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The Book of Ruth

The Book of Ruth

The minute the central story arc of Home Was a Dream came together in my mind, a fresh challenge immediately clamored for attention: how was I going to tell this particular story?

The first two novels in the Tim Green series (Believe in Me and Never Break the Chain) are narrated almost entirely from Tim’s first-person perspective; you are inside his head, in the present, experiencing what he experiences. But Home Was a Dream began as a story about Tim’s father Bernie, before growing to also feature Bernie’s father, Tim’s grandfather Max. So: how do you employ your series’ established first-person narrator to tell a story that’s mostly about two people who are, in your narrator’s present, both long since dead?

The solution soon became clear, in the form of a supporting character in both previous Tim Green novels: his Aunt Ruth. Ruth is Bernie’s older sister, the alpha sibling of her generation, and in the wake of Bernie’s passing—which prefaces the events of the first novel, Believe in Me—she and Tim naturally draw closer, each still feeling connected with Bernie through the other. We observe this bond developing in the first two novels, but it takes a leap forward in Home Was a Dream, as Tim begins asking Ruth more about his father’s past, exposing family history that he had only caught hints of before.

As the conduit for both her own memories of Bernie’s life growing up and her father Max’s stories about his childhood, Ruth serves as a bridge between Tim’s present and his family’s past. After an introductory chapter establishing Tim’s voice as the narrator, the subsequent Bernie and Max chapters in Home Was a Dream are narrated in the third person—which is soon revealed to be Tim’s own voice inside his head, listening to Ruth and then synthesizing and further embellishing the stories she is telling him.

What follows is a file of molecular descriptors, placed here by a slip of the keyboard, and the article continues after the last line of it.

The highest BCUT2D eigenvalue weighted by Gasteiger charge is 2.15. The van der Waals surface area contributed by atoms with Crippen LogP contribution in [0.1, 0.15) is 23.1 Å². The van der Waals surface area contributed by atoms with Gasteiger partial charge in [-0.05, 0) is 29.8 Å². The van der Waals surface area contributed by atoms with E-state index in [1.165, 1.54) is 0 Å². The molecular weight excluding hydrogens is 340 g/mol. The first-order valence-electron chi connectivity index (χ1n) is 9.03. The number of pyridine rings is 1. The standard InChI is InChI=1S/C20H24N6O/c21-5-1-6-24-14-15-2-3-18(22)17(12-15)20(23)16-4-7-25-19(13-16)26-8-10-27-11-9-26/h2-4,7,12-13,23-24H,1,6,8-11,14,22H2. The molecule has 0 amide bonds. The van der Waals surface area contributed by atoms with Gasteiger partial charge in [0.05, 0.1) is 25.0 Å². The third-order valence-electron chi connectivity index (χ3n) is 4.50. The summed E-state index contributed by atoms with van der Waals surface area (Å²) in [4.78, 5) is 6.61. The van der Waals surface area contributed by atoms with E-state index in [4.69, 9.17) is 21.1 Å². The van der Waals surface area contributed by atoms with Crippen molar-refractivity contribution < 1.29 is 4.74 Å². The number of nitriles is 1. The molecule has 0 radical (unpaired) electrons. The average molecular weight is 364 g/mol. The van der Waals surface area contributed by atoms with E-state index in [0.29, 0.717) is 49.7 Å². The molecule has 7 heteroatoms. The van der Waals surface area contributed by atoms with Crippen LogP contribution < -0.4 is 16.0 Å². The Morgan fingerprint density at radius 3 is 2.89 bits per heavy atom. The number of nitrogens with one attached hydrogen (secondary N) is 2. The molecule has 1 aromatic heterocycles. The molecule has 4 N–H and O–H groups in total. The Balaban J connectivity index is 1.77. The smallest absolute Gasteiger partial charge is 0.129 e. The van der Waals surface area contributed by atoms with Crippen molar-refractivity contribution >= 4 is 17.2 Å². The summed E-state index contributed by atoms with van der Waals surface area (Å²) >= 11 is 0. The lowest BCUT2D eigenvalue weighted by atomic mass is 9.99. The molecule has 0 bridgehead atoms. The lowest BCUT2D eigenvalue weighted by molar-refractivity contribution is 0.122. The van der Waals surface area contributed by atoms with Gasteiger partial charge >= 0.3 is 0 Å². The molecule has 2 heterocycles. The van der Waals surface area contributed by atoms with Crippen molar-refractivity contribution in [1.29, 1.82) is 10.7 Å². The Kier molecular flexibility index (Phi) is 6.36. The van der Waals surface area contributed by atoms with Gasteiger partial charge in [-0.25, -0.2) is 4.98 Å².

This naturally leads during the present-day framing sections of the book to reflections on the tricks and pitfalls of memory and how each person who retells a story reshapes it through their own perceptions and filters, so that once a story has passed from person to person to person, it may or may not bear a strong resemblance to what actually happened. If this sounds like an echo of ideas found in my essay collection / memoir The Remembering; it absolutely is. In fact, there’s a paragraph about the nature of memory that appears almost verbatim in both books—the funny part being that I can’t remember anymore which book I initially wrote it for. (I started writing Home Was a Dream during a break between drafts of The Remembering.)

Late in the new book, Ruth’s narration and the story she is telling start to bleed into one another as past and present begin to merge into a single thread of moments, ideas and emotions. That wasn’t something I had planned, but rather a kind of instinctual narrative flourish that developed organically along the way.

So yes, Home Was a Dream explores the relationships between three generations of fathers and sons—but it does so largely through the eyes and heart of a remarkable woman, the person on whose presence, memory and integrity the entire story hinges: Ruth. In a way that would no doubt both annoy her younger sibling Bernie and leave him feeling proud, this story could easily have been subtitled—with a nod to her steadfast faith—The Book of Ruth.

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